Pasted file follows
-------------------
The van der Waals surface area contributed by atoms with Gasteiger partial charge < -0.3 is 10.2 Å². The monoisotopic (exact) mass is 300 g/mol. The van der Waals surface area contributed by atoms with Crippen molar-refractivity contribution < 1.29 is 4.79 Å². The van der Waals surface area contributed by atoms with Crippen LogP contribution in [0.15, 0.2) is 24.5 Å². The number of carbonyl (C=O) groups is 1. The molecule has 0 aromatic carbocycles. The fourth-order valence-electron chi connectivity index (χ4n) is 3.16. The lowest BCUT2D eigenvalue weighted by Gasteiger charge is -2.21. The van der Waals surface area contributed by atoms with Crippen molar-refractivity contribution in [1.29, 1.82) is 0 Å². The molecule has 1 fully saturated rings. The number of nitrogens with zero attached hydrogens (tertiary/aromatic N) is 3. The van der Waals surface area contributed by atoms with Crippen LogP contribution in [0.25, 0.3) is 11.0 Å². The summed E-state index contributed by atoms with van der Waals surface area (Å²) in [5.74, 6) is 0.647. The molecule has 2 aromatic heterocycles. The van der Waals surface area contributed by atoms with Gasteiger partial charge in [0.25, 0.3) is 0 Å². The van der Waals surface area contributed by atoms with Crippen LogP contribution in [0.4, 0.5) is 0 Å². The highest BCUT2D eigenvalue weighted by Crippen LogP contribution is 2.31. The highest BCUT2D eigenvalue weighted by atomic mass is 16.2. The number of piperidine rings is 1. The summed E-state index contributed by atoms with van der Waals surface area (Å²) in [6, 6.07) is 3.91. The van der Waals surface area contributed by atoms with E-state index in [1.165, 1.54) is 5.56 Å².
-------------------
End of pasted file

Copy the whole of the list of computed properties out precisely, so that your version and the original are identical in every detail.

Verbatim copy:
The van der Waals surface area contributed by atoms with Gasteiger partial charge < -0.3 is 10.2 Å². The monoisotopic (exact) mass is 300 g/mol. The van der Waals surface area contributed by atoms with Crippen molar-refractivity contribution < 1.29 is 4.79 Å². The van der Waals surface area contributed by atoms with Crippen LogP contribution in [0.15, 0.2) is 24.5 Å². The number of carbonyl (C=O) groups is 1. The molecule has 0 aromatic carbocycles. The fourth-order valence-electron chi connectivity index (χ4n) is 3.16. The lowest BCUT2D eigenvalue weighted by Gasteiger charge is -2.21. The van der Waals surface area contributed by atoms with Crippen molar-refractivity contribution in [1.29, 1.82) is 0 Å². The molecule has 1 fully saturated rings. The number of nitrogens with zero attached hydrogens (tertiary/aromatic N) is 3. The van der Waals surface area contributed by atoms with Crippen LogP contribution in [0.25, 0.3) is 11.0 Å². The summed E-state index contributed by atoms with van der Waals surface area (Å²) in [5.74, 6) is 0.647. The molecule has 2 aromatic heterocycles. The van der Waals surface area contributed by atoms with Gasteiger partial charge in [0.25, 0.3) is 0 Å². The van der Waals surface area contributed by atoms with Crippen LogP contribution in [0.4, 0.5) is 0 Å². The highest BCUT2D eigenvalue weighted by Crippen LogP contribution is 2.31. The highest BCUT2D eigenvalue weighted by atomic mass is 16.2. The number of piperidine rings is 1. The summed E-state index contributed by atoms with van der Waals surface area (Å²) in [6, 6.07) is 3.91. The van der Waals surface area contributed by atoms with E-state index in [1.165, 1.54) is 5.56 Å².